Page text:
1. The nuclei of certain atoms with odd atomic number, and/or odd mass behave as spinning charges. The nucleus is the center of positive charge, and this spinning charge generates a tiny magnetic field, indicated as a vector with a magnitude and direction.
2. If a chemical sample containing such atoms is placed inside a magnetic field (also referred to as external, or applied field), the nuclear magnetic moment can only acquire a finite number of orientations, according to the principles of quantum mechanics. For proton (H-1) and for carbon-13 (C-13) the number of possible orientations is two: aligned with or against the field. When the nucleus is aligned with the field it is said to be in the α-state. When it is aligned against the field it is said to be in the β-state. Such atoms are then referred to as magnetically active, and for us later on, also as NMR active.
3. The potential energy associated with these two states is not the same. The α-state is of lower potential energy than the β-state. Furthermore, the energy difference (or gap) between the two states increases as the strength (intensity) of the external field increases.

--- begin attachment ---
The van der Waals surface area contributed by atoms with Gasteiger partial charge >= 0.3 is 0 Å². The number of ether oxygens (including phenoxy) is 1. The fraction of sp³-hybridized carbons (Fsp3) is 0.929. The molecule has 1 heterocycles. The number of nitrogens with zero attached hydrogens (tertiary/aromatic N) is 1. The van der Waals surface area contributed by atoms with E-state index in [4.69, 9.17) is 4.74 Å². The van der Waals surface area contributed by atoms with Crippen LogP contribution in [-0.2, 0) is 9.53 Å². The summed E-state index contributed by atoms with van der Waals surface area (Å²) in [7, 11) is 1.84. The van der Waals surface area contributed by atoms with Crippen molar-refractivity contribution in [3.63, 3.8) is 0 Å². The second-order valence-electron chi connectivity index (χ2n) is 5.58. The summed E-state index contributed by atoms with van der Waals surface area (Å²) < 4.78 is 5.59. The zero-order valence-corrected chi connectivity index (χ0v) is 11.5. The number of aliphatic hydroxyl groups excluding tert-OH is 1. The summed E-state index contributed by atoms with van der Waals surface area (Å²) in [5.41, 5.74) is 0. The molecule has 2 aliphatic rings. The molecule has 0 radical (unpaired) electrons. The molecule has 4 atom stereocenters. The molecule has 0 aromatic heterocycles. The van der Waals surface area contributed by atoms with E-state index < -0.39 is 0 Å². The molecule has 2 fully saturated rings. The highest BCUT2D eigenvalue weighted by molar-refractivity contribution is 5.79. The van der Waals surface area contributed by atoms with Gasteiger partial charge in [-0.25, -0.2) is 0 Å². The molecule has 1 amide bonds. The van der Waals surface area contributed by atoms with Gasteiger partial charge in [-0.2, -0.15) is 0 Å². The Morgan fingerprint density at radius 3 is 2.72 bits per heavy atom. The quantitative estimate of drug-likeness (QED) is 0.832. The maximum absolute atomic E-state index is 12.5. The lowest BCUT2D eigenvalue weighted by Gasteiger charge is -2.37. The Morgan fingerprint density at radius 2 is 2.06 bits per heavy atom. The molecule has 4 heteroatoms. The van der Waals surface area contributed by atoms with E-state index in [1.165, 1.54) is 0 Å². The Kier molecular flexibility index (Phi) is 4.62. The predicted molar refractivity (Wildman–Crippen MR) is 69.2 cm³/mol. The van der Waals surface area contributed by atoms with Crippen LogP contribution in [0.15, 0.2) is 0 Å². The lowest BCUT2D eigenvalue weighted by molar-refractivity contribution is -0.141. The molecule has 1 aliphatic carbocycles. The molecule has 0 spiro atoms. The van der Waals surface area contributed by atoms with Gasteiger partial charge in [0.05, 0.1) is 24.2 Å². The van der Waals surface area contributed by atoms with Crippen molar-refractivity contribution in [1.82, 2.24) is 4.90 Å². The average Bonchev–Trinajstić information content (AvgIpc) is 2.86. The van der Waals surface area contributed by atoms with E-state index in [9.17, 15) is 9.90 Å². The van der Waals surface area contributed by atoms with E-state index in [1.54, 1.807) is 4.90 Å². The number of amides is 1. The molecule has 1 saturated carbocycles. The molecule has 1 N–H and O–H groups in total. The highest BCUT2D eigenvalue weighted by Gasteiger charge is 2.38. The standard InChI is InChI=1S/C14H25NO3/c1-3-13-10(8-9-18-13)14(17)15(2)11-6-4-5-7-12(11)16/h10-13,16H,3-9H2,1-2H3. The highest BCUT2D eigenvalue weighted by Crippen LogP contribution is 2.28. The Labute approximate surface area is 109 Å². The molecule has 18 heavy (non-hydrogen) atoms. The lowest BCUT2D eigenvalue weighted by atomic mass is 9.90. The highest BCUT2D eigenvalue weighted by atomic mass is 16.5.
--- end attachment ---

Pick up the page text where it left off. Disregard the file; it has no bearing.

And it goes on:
4. It is possible to excite, or “flip” the nuclear magnetic vector from the α-state to the β-state by bridging the energy gap between the two. This is accomplished by irradiating the sample with electromagnetic radiation of the correct frequency (which is proportional to its energy). Such radiation source happens to be in the radiofrequency (rf) region of the electromagnetic spectrum. The energy of this type of radiation is relatively low compared to x-rays, or even visible light, for instance.
6. When absorption of energy occurs, a radiofrequency signal is induced in a detector coil located in the sample probe (housing). The instrument records this frequency absorption as a resonance signal, or peak.
7. Since ∆E depends on the external magnetic field strength, the signal occurs at different rf values for different magnets.
8. The nuclear spin is a nucleus-specific property. Different elements have different absorption ranges. They usually do not interfere with each other unless their absorption ranges are very close, which is rare. For example, at a magnetic field strength of 1 Tesla, the absorption frequency for the H-1 nucleus is approximately 43 MHz (megahertz). At the same field strength, C-13 absorbs at 10.7 MHz, F-19 at 40 MHz, and P-31 at 17.2 MHz. If this frequency range was shown to scale, it would show that the signals for different elements are so far apart that only one nucleus can be observed at a time under the conditions of a typical experiment.
9. The information contained in a common NMR spectrum typically falls into four categories: (a) number of signals present, (b) chemical shift (position of the signals in the frequency axis), (c) relative signal intensities, and (d) signal multiplicities.